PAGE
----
Director: Etan Cohen
Stars: Will Ferrell, Kevin Hart
2 (out of 5) Globes
It might not seem worth complaining that the Will Ferrell-Kevin Hart team-up “Get Hard” is sloppy and visually undistinguished. But it should be. Ferrell, at least, has a skilled director and writing partner in Adam McKay, who’s responsible for “Anchorman,” “Step Brothers” — the ones that aren’t paycheck soulsuckers. McKay inspires in his star craft and invention, and even knows how to make films look handsome. (Along with nailing the look of action cinema without sacrificing yuks, “The Other Guys” has one of the great purely visual gags of the last 30 years.) Knowing what Ferrell is capable of makes lazy tax write-offs like “Get Hard” seems all the more galling.
But there’s something else here that’s missing, but which every now and then winds up in the film anyway. At heart, this is a rude comedic riff on the state of race relations in America. Ferrell plays James King, a super-accountant for a mighty firm (run by Craig T. Nelson!) who’s busted for tax evasion (and, it seems, wrongly). The judge is sick of white-collar crooks heading to country club prisons, so she decides he’ll be the first thrown into the dregs of regular prison. James is in no way prepared for this, so he asks the guy who owns the company that cleans his Mercedes — Hart’s Darnell Lewis — to teach him in the ways of being tough. After all, he thinks, surely Darnell’s been to prison before. (He hasn’t.)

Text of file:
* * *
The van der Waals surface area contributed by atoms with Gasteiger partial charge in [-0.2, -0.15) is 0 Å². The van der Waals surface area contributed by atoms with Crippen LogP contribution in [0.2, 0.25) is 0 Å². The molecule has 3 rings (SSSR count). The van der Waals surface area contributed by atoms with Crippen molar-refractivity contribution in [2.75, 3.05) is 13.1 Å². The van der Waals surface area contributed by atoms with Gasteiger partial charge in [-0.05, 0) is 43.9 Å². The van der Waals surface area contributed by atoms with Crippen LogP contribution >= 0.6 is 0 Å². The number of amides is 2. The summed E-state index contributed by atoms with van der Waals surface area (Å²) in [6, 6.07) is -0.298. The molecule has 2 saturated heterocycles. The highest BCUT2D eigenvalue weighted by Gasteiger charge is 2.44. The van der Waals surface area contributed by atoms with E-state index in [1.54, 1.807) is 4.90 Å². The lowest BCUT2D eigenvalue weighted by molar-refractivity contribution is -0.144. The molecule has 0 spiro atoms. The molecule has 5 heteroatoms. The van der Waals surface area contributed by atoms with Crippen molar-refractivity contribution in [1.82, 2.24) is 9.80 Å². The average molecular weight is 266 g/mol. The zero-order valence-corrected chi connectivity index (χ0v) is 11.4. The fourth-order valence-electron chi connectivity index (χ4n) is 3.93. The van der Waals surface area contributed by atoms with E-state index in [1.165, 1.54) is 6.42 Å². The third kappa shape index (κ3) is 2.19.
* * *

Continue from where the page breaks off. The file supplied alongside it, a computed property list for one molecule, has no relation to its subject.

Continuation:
“Get Hard”s three writers — none of them Ferrell or McKay — don’t do much with this farcical idea beyond the initial idea that a privileged white guy would assume all non-rich black people are ex-cons. But they do try, a little. They keep putting James and Darnell into situations to play with not only their racial hang-ups but the audience’s as well. Darnell may have a clean record, but a relative (T.I.) is a Compton thug right out of one the ’90s rash of ghetto sagas — which, of course, James has never seen. Darnell, scrambling to protect his thin ruse, even passes off the plot of “Boyz N tha Hood” as his own life with James, none-the-wiser, fighting to hold back tears.